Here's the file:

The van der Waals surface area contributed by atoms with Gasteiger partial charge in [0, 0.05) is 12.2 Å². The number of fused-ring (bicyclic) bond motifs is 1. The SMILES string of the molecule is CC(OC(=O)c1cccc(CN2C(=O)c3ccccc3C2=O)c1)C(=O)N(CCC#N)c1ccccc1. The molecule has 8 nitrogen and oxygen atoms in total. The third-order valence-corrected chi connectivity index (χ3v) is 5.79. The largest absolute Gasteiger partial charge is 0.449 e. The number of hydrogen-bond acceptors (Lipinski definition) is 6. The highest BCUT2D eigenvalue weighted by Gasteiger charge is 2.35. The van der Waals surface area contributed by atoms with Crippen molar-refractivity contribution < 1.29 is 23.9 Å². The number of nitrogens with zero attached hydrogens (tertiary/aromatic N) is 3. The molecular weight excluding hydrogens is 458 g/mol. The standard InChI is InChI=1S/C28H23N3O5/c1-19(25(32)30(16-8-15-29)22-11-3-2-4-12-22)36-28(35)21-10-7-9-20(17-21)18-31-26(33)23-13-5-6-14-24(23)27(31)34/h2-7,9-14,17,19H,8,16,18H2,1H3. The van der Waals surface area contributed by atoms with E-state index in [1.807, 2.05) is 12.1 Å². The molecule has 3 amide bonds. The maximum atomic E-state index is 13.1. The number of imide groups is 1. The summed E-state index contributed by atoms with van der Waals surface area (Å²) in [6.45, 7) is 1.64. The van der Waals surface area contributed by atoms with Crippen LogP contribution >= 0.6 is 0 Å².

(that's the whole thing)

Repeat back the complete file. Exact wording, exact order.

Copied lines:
The van der Waals surface area contributed by atoms with Gasteiger partial charge in [0, 0.05) is 12.2 Å². The number of fused-ring (bicyclic) bond motifs is 1. The SMILES string of the molecule is CC(OC(=O)c1cccc(CN2C(=O)c3ccccc3C2=O)c1)C(=O)N(CCC#N)c1ccccc1. The molecule has 8 nitrogen and oxygen atoms in total. The third-order valence-corrected chi connectivity index (χ3v) is 5.79. The largest absolute Gasteiger partial charge is 0.449 e. The number of hydrogen-bond acceptors (Lipinski definition) is 6. The highest BCUT2D eigenvalue weighted by Gasteiger charge is 2.35. The van der Waals surface area contributed by atoms with Crippen molar-refractivity contribution < 1.29 is 23.9 Å². The number of nitrogens with zero attached hydrogens (tertiary/aromatic N) is 3. The molecular weight excluding hydrogens is 458 g/mol. The standard InChI is InChI=1S/C28H23N3O5/c1-19(25(32)30(16-8-15-29)22-11-3-2-4-12-22)36-28(35)21-10-7-9-20(17-21)18-31-26(33)23-13-5-6-14-24(23)27(31)34/h2-7,9-14,17,19H,8,16,18H2,1H3. The van der Waals surface area contributed by atoms with E-state index in [1.807, 2.05) is 12.1 Å². The molecule has 3 amide bonds. The maximum atomic E-state index is 13.1. The number of imide groups is 1. The summed E-state index contributed by atoms with van der Waals surface area (Å²) in [6.45, 7) is 1.64. The van der Waals surface area contributed by atoms with Crippen LogP contribution >= 0.6 is 0 Å².